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Tropical storm Olivia fades but still soaks Hawaii

  • Author: Jennifer Sinco Kelliher, Audrey McAvoy, Associated Press
  • Updated: September 13
  • Published September 12

Waves break as Tropical Storm Olivia approaches Oahu, Wednesday, Sept. 12, 2018 in Laie, Hawaii. (AP Photo/Caleb Jones)

HONOLULU — A gradually weakening tropical storm hit Hawaii on Wednesday, soaking a part of Maui and sending gusts of wind that toppled trees and canceled flights at a number of airports in the state.

Maui Mayor Alan Arakawa urged residents and visitors to stay off the road until the Tropical Storm Olivia passed, but he was hopeful the effects of the storm on his county would be limited.

"It's been an ordeal but we're coming through this fairly well," Arakawa said. "I'm not seeing any really large areas of damage, no homes destroyed or flooded to any kind of extreme measures as we did in previous storms."

The Central Pacific Hurricane Center said Olivia was about 45 miles south of Honolulu on Oahu, the state’s most heavily populated island. The storm had maximum sustained winds of 40 mph.

The storm made landfall twice: once in the west Maui mountains and again on Lanai before continuing to move further west.

This photo provided by the Hawaii Department of Transportation shows tree limbs that have blocked the Hana Highway near Hana on the island of Maui Wednesday, Sept. 12, 2018. Maui was hit with heavy rain and powerful winds Wednesday as a gradually weakening tropical storm neared Hawaii, with forecasters predicting Tropical Storm Olivia could dump 5 to 10 inches (12 to 25 centimeters) of rain. Some places could get as much as 15 inches (38 centimeters). (Hawaii Department of Transportation via AP)

Lori-Lei Rawlins-Crivello, owner of one of the two gas stations on the small island of Molokai, said she was watching a nearby river rise.

She closed her Texaco service station in the afternoon. Most stores in Kaunakakai, the island's largest town, were closed, she said.

A flash flood warning was issued for Molokai island and Maui. A wind gust of 51 mph was recorded at the airport on the island of Lanai.

A rain gauge recorded 7.72 inches of rain in 24 hours at West Wailua Iki on Maui.

The storm, which was a hurricane earlier in the week, slowly lost power as it neared and crossed the state.

Matthew Foster, a meteorologist with the hurricane center, said strong winds will likely continue on Maui through early afternoon and then start to die off. They'll linger on Oahu through the early evening.

This photo provided by Lori-Lei Rawlins-Crivello shows the rising Kaunakakai Gulch in Kaunakakai, Hawaii, on Molokai island Wednesday, Sept. 12, 2018, after Tropical Storm Olivia brought rain and wind to the island. The storm brought heavy rains to Maui and the Big Island before it was expected to move on to Oahu. (Lori-Lei Rawlins-Crivello via AP)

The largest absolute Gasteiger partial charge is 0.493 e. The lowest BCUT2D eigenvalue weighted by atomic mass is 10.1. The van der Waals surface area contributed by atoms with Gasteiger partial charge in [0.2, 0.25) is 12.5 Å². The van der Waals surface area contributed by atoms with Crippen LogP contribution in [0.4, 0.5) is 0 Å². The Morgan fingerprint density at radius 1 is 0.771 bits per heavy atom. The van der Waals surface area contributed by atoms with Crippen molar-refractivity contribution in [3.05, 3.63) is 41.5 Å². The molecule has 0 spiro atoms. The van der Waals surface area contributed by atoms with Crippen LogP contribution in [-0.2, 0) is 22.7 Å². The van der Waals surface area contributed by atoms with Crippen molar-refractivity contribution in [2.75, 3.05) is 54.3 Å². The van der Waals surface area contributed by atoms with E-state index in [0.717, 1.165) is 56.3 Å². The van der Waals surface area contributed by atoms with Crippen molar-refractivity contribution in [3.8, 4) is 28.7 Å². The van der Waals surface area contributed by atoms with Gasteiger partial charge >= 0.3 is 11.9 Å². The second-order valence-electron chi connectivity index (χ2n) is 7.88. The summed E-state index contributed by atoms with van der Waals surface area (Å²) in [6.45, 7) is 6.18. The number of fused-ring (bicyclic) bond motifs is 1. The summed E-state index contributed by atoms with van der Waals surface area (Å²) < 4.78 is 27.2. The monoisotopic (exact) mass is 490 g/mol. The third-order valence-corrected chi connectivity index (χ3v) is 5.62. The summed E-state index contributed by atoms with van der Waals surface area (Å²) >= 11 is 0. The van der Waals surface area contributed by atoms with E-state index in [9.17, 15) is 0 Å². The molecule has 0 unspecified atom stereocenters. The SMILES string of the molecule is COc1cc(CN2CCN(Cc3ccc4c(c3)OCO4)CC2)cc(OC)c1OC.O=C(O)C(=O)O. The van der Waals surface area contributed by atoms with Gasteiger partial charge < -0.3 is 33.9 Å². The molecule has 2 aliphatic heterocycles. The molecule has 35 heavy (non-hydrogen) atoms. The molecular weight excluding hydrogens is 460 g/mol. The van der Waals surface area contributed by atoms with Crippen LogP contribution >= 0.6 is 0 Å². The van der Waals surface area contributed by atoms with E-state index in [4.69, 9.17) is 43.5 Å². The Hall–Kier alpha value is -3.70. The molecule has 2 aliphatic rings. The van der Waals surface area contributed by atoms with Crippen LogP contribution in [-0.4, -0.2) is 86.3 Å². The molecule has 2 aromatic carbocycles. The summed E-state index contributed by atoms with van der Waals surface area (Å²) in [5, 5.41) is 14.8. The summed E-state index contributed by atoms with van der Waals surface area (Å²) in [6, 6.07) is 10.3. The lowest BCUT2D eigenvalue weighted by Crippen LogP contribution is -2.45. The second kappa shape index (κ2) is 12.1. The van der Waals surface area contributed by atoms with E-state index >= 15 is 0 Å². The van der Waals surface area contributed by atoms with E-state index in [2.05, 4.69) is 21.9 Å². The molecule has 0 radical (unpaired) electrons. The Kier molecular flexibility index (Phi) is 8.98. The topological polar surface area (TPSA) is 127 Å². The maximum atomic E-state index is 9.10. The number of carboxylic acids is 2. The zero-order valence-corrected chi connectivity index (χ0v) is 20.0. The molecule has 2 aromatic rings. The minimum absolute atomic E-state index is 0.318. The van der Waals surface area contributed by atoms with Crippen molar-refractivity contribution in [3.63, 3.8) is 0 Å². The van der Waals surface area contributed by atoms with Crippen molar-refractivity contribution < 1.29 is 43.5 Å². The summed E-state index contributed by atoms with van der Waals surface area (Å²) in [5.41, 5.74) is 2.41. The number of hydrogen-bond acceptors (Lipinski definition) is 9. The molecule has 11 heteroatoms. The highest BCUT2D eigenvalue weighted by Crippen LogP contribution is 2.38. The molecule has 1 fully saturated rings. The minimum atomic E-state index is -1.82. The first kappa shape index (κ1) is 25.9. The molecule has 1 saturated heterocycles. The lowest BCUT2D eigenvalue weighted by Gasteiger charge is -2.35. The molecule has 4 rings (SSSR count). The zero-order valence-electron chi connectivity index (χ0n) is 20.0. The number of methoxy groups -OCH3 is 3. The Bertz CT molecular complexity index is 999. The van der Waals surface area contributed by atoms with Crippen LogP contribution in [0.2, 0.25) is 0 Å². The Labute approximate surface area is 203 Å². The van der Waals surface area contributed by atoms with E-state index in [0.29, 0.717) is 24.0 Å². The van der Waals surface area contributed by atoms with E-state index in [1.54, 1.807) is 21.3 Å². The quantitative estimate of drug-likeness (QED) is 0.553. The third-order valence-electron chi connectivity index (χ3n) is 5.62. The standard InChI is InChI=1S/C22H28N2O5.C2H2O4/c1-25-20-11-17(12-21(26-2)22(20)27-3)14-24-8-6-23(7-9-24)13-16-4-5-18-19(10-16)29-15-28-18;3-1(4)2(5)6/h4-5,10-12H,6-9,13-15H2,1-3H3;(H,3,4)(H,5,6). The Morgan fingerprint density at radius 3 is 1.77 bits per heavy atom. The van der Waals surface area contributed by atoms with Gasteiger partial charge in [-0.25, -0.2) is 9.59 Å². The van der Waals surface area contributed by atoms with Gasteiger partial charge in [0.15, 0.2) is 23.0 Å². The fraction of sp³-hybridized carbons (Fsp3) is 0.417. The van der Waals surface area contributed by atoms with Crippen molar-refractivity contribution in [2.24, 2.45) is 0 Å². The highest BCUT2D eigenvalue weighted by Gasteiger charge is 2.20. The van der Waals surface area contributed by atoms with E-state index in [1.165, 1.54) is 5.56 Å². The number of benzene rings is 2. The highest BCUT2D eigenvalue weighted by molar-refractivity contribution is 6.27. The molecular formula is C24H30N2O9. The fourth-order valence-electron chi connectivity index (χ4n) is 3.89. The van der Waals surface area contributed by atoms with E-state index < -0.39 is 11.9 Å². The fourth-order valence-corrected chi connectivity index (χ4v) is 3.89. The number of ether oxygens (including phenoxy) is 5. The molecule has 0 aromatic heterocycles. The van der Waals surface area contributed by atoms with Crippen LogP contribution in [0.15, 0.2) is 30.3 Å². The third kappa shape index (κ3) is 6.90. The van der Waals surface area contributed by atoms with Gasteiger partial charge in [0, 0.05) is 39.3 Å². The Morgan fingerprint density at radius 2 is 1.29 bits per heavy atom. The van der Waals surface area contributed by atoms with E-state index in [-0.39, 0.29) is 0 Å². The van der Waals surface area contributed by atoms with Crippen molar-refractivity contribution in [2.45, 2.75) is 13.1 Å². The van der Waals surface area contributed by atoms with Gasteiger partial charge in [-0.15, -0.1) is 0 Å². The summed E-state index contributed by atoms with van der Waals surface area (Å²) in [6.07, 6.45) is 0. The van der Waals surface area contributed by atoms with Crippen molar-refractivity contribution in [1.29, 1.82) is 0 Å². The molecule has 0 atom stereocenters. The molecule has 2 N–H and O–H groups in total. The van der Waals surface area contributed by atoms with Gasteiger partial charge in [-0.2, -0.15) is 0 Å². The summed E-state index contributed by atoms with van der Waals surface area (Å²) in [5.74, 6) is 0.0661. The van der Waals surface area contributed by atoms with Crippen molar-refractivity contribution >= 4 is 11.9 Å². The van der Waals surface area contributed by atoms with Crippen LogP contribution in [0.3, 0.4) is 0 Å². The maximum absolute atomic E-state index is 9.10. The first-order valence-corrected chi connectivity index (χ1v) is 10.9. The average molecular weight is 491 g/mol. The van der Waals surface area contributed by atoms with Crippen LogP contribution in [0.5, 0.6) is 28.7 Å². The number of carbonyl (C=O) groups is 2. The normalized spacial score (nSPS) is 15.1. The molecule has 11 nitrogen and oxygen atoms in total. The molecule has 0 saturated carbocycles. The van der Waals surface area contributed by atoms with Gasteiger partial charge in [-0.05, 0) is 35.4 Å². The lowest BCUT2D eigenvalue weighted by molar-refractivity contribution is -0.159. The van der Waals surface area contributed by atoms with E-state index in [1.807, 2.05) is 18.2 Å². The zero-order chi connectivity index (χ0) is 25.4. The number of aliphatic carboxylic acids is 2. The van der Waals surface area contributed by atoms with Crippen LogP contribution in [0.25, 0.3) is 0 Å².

Tropical storm warnings were canceled overnight for the Big Island and Kauai, but remain in place for Oahu, Maui and small islands surrounding Maui.

Schools, courts and government offices were closed in Maui County in preparation for the storm.

The Federal Emergency Management Agency sent emergency teams and supplies to Maui ahead of the storm. The National Guard has mobilized personnel and trucks to the east side of Maui.

President Donald Trump has signed a disaster declaration for Hawaii, which will help FEMA respond, Gov. David Ige said.

Hawaiian Airlines cancelled flights by its commuter airline, Ohana by Hawaiian.

Public schools on the Big Island, Oahu and Kauai were open.

Tourists, like Randy McQuay from Texas, weren't letting the storm dampen their vacations. "No, coming from Houston we're used to storms and hurricanes," he said. "Didn't expect to find one in Hawaii, but yeah we're used to it."

Solana Miller, who lives on Oahu's North Shore, said she wasn't too worried about Olivia.

"I feel like it's mainly just going to be some rain and wind, but we'll see. The last storm was supposed to be a category 5 hurricane and it was just a couple hours of rain," she said.

Miller said she has leftover preparations from when Hurricane Lane passed near the state last month.

"We kind of just kept all the water and the cans of food and stuff," she said, "so if anything really hits we'll be fine."

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Associated Press writers Caleb Jones in Honolulu and Mark Thiessen in Anchorage, Alaska, contributed to this report.

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